Research over the last decade has clearly established that youth who are either overweight or obese are at higher risk for developing physical and psychosocial problems related to their weight status (Ward, 2015; Birbeck, 2003; Heron, 2013; Stice, 2002). Current research further indicates that overweight youth tend to report a more negative body image than youth who are not overweight. Because previous research has indicated that a negative body image is related to feelings of emotional distress, anxiety, and depression, it is important to understand children’s perceptions of body images, and ages where perception may shift to an unhealthy ideal body type so that more effective support may be offered to youth who struggle with weight management.

Review of the Literature

Although progress has been made toward reducing the prevalence of childhood obesity, it remains a concern among the healthcare community, educators, and parents. Research findings from the 2014 National Center for Health Statistics (HCHS) reported that in the United States, more than one-third of adults, and approximately 17 percent of children (or 12.7 million children) and adolescents are obese. Further, the negative outcomes for an obese child or young person are all-encompassing including numerous physical and health-related consequences as well as countless psychosocial problems including body image distortions (Ward, 2015; Birbeck, 2006).

Physical Consequences of Obesity

Even with decades of research, and countless efforts to increase public awareness, childhood obesity and its physical complications continue to extend into adulthood and reduce life expectancy (Moglia, 2013). Research continues to document the multitude of physical risk factors of obesity (Mahmood, 2015). This list of health-related risk factors that obese children and adolescents will likely face in adulthood is far reaching in the life of each child and adolescent. The most common risk factors include heart disease, elevated blood pressure, high cholesterol, diabetes as well as musculoskeletal, endocrine, and respiratory system difficulties (Moglia, 2013; American Academy of Pediatrics, 2014; Robinson, 2011).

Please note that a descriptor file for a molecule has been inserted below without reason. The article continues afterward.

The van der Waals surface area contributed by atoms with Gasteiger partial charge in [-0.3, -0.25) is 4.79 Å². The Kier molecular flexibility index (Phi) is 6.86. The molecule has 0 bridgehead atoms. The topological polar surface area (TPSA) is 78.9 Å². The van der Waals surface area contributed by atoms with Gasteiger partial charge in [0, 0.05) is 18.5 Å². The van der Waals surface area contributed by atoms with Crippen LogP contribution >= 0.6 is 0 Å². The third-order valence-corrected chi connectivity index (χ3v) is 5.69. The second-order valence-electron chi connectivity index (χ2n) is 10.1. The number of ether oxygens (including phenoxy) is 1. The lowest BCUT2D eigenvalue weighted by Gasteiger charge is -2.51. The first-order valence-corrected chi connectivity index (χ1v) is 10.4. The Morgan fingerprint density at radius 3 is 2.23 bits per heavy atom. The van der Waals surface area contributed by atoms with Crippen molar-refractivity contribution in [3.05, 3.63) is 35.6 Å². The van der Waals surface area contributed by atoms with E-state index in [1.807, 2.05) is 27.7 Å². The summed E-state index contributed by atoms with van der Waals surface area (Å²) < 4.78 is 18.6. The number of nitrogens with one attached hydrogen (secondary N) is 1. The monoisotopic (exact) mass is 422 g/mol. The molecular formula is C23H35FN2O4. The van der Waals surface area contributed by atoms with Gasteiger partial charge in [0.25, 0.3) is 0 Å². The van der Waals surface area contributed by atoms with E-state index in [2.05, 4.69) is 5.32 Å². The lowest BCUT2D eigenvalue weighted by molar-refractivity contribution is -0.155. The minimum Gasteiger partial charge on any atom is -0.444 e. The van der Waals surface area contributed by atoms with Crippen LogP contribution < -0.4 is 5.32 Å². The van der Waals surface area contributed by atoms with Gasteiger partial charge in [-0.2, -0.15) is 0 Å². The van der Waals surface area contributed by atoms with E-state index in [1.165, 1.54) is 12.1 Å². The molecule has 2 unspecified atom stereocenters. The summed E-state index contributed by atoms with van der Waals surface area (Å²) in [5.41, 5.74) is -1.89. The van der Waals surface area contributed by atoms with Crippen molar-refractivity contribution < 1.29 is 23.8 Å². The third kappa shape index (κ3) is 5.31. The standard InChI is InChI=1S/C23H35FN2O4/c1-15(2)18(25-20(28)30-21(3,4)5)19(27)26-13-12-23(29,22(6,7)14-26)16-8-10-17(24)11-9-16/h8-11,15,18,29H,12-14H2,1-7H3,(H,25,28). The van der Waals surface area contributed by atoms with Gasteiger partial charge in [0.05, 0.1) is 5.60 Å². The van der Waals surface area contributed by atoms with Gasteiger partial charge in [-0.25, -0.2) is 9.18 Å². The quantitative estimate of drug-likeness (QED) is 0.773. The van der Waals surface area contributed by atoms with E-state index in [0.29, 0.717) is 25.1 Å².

These physical outcomes can be overwhelmingly difficult for an obese individual at any age. For a child or young person who is obese, this means facing health-related consequences including the pain, difficulty, challenges, and limitations of elevated health risks throughout their entire lifespan (Birbeck, 2006). Today’s obese children and youth are displaying health-related risk factors that were formerly only seen in adults (Lang, 2012; Mahmood, 2015).

Psychosocial Consequences of Obesity

In addition to extensive physical and health-related challenges, negative psychosocial consequences are also inevitable for obese children and youth. Many believe the psychosocial impact of obesity to be equally severe to the negative physical outcomes. Mahmood (2015), for example, cautions researchers on the profound psychological effects of obesity and overweight “which should not be underestimated” (p. 7). Widespread psychosocial conditions of obesity have been identified as increased levels of sadness, loneliness, and anxiety as well as greater likelihood of exhibiting body image distortions, eating disorders, and depression (Heron, 2013; Moglia, 2013; Robinson, 2011; Stice, 2002). Obese children have also been found to have lower levels of self-esteem, and are more likely to be socially isolated (Robinson, 2011). At a surprisingly early age, children and adolescents identify obesity with negative personal characteristics including laziness, lower intellectual ability, and body image dissatisfaction (Birbeck, 2006; Robinson, 2011). As a result, it is imperative to address psychosocial issues and educate children about stereotypes and healthy lifestyles.